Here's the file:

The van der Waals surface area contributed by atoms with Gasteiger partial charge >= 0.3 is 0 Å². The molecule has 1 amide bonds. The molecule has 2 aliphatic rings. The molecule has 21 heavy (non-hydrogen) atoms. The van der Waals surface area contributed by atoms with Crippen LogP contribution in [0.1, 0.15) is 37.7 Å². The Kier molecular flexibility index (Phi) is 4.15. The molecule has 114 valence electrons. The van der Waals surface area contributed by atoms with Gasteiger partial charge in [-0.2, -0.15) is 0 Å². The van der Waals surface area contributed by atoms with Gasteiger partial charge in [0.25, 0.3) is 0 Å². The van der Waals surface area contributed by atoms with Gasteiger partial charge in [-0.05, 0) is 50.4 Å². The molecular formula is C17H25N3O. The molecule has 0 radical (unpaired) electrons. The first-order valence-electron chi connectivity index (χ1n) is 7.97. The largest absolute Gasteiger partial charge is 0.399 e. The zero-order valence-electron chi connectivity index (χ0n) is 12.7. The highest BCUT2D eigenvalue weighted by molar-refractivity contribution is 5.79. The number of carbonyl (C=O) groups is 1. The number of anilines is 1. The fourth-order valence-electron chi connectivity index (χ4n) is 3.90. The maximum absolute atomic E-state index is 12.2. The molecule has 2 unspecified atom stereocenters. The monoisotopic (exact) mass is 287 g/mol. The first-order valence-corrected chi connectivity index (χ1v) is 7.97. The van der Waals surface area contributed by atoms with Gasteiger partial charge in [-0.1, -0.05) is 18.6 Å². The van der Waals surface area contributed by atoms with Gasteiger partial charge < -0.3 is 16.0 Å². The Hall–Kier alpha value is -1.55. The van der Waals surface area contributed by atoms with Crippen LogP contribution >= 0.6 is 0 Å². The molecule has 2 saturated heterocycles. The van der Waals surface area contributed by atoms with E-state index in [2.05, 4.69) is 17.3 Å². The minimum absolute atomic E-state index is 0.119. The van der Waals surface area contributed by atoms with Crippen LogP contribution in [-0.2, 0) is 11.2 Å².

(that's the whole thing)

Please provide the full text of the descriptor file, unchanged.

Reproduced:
The van der Waals surface area contributed by atoms with Gasteiger partial charge >= 0.3 is 0 Å². The molecule has 1 amide bonds. The molecule has 2 aliphatic rings. The molecule has 21 heavy (non-hydrogen) atoms. The van der Waals surface area contributed by atoms with Crippen LogP contribution in [0.1, 0.15) is 37.7 Å². The Kier molecular flexibility index (Phi) is 4.15. The molecule has 114 valence electrons. The van der Waals surface area contributed by atoms with Gasteiger partial charge in [-0.2, -0.15) is 0 Å². The van der Waals surface area contributed by atoms with Gasteiger partial charge in [0.25, 0.3) is 0 Å². The van der Waals surface area contributed by atoms with Gasteiger partial charge in [-0.05, 0) is 50.4 Å². The molecular formula is C17H25N3O. The molecule has 0 radical (unpaired) electrons. The first-order valence-electron chi connectivity index (χ1n) is 7.97. The largest absolute Gasteiger partial charge is 0.399 e. The zero-order valence-electron chi connectivity index (χ0n) is 12.7. The highest BCUT2D eigenvalue weighted by molar-refractivity contribution is 5.79. The number of carbonyl (C=O) groups is 1. The number of anilines is 1. The fourth-order valence-electron chi connectivity index (χ4n) is 3.90. The maximum absolute atomic E-state index is 12.2. The molecule has 2 unspecified atom stereocenters. The monoisotopic (exact) mass is 287 g/mol. The first-order valence-corrected chi connectivity index (χ1v) is 7.97. The van der Waals surface area contributed by atoms with Gasteiger partial charge in [-0.1, -0.05) is 18.6 Å². The van der Waals surface area contributed by atoms with Gasteiger partial charge < -0.3 is 16.0 Å². The Hall–Kier alpha value is -1.55. The van der Waals surface area contributed by atoms with Crippen LogP contribution >= 0.6 is 0 Å². The molecule has 2 saturated heterocycles. The van der Waals surface area contributed by atoms with E-state index in [2.05, 4.69) is 17.3 Å². The minimum absolute atomic E-state index is 0.119. The van der Waals surface area contributed by atoms with Crippen LogP contribution in [-0.2, 0) is 11.2 Å².